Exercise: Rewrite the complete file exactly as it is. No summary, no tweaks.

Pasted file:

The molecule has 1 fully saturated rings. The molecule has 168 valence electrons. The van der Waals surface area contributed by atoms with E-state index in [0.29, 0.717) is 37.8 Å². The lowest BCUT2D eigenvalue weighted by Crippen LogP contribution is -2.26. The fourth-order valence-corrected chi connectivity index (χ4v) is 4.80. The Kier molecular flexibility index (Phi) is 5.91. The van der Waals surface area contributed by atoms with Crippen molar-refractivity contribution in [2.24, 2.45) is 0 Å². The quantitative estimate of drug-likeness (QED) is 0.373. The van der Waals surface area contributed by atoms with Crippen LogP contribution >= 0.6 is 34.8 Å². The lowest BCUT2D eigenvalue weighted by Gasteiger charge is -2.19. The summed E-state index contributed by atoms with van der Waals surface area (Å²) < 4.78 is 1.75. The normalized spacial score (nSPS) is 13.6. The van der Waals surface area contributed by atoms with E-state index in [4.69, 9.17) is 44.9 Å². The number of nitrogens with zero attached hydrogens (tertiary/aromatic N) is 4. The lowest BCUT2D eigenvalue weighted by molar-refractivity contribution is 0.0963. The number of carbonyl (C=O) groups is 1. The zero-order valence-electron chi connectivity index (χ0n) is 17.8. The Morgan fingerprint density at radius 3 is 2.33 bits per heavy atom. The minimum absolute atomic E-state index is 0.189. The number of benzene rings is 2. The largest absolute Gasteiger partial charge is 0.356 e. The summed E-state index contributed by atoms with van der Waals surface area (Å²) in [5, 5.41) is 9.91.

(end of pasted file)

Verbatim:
The molecule has 1 fully saturated rings. The molecule has 168 valence electrons. The van der Waals surface area contributed by atoms with E-state index in [0.29, 0.717) is 37.8 Å². The lowest BCUT2D eigenvalue weighted by Crippen LogP contribution is -2.26. The fourth-order valence-corrected chi connectivity index (χ4v) is 4.80. The Kier molecular flexibility index (Phi) is 5.91. The van der Waals surface area contributed by atoms with Crippen molar-refractivity contribution in [2.24, 2.45) is 0 Å². The quantitative estimate of drug-likeness (QED) is 0.373. The van der Waals surface area contributed by atoms with Crippen LogP contribution >= 0.6 is 34.8 Å². The lowest BCUT2D eigenvalue weighted by Gasteiger charge is -2.19. The summed E-state index contributed by atoms with van der Waals surface area (Å²) < 4.78 is 1.75. The normalized spacial score (nSPS) is 13.6. The van der Waals surface area contributed by atoms with E-state index in [4.69, 9.17) is 44.9 Å². The number of nitrogens with zero attached hydrogens (tertiary/aromatic N) is 4. The lowest BCUT2D eigenvalue weighted by molar-refractivity contribution is 0.0963. The number of carbonyl (C=O) groups is 1. The zero-order valence-electron chi connectivity index (χ0n) is 17.8. The Morgan fingerprint density at radius 3 is 2.33 bits per heavy atom. The minimum absolute atomic E-state index is 0.189. The number of benzene rings is 2. The largest absolute Gasteiger partial charge is 0.356 e. The summed E-state index contributed by atoms with van der Waals surface area (Å²) in [5, 5.41) is 9.91.